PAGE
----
The occasional, often ill-considered thoughts of a Roman Catholic permanent deacon who is ever grateful to God for his existence. Despite the strangeness we encounter in this life, all the suffering we witness and endure, being is good, so good I am sometimes unable to contain my joy. Deo gratias!

Saturday, January 12, 2013

Larry Krupa, R.I.P. -- Funeral Homily

I lost a friend this week. He wasn't really a close friend. He and I didn't hang out together or socialize. In fact our relationship was pretty much limited to our fairly frequent interactions at our parish and occasional phone calls. He was a reader at Mass, an usher, and a minister to the sick. He assisted at our parish's resale shop. He was a faithful member of one of our scripture study groups. And I'm sure he did much more for the parish and community that I didn't know about. But I still considered him a friend. His name was Larry Krupa.

Not long after my assignment to our parish nine years ago, I began to facilitate a weekly scripture study. We actually started two study groups, one in the morning and a second in the evening. Larry and his wife, Peg, were among the first to join the evening session. It didn't take me long to realize that with Larry I had a gem. An intelligent, curious and spiritually mature man, Larry's lived faith and deep humility enabled him to offer many remarkable insights during those weekly sessions. And so, whenever I couldn't be there to facilitate a session, I would call Larry and ask him to fill in for me. He always said yes. What a joy he was.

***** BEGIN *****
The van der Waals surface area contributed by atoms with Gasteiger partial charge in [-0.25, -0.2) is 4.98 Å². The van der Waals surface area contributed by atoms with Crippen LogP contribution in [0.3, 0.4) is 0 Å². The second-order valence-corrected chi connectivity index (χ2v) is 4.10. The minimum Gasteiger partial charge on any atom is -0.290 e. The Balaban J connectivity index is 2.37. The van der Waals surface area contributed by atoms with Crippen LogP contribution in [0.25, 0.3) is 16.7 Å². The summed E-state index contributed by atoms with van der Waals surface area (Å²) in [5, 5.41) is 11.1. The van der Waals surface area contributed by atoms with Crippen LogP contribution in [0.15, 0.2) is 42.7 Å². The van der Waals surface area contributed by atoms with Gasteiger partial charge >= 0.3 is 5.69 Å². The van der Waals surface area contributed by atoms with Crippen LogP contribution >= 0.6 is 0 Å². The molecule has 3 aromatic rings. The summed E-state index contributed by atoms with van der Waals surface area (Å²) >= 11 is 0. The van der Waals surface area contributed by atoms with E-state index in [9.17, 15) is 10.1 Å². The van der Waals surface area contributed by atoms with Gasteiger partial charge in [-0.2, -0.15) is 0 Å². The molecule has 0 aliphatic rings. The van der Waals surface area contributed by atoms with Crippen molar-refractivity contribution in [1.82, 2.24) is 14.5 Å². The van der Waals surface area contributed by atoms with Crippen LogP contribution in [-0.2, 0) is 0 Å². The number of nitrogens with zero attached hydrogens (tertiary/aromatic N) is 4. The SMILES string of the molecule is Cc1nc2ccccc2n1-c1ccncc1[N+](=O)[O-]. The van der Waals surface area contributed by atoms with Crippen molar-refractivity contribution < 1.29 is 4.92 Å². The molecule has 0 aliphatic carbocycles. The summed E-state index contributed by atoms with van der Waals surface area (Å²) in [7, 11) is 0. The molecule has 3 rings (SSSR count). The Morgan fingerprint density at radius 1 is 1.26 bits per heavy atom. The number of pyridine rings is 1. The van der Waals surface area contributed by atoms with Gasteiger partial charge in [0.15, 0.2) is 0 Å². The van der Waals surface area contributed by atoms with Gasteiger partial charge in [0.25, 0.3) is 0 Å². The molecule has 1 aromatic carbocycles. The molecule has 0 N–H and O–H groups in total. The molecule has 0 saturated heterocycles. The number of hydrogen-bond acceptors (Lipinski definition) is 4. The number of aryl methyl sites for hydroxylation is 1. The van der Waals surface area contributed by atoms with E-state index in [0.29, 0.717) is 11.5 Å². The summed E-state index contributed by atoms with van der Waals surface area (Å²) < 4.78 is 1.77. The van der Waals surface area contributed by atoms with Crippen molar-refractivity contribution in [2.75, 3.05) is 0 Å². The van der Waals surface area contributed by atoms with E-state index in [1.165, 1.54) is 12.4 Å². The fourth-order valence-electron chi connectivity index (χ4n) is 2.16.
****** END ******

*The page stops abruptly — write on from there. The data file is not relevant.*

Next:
Some months ago Larry was diagnosed with esophageal cancer, and despite a grueling regimen of chemotherapy and the best efforts of his physicians, Larry died this past Sunday. As I arrived for the 3 p.m. Mass that day, I noticed Peg in one of the pews and spent a few moments with her. And then during the Prayers of the Faithful I made a point of including Larry among the intentions. As I later discovered, Larry died during that Mass.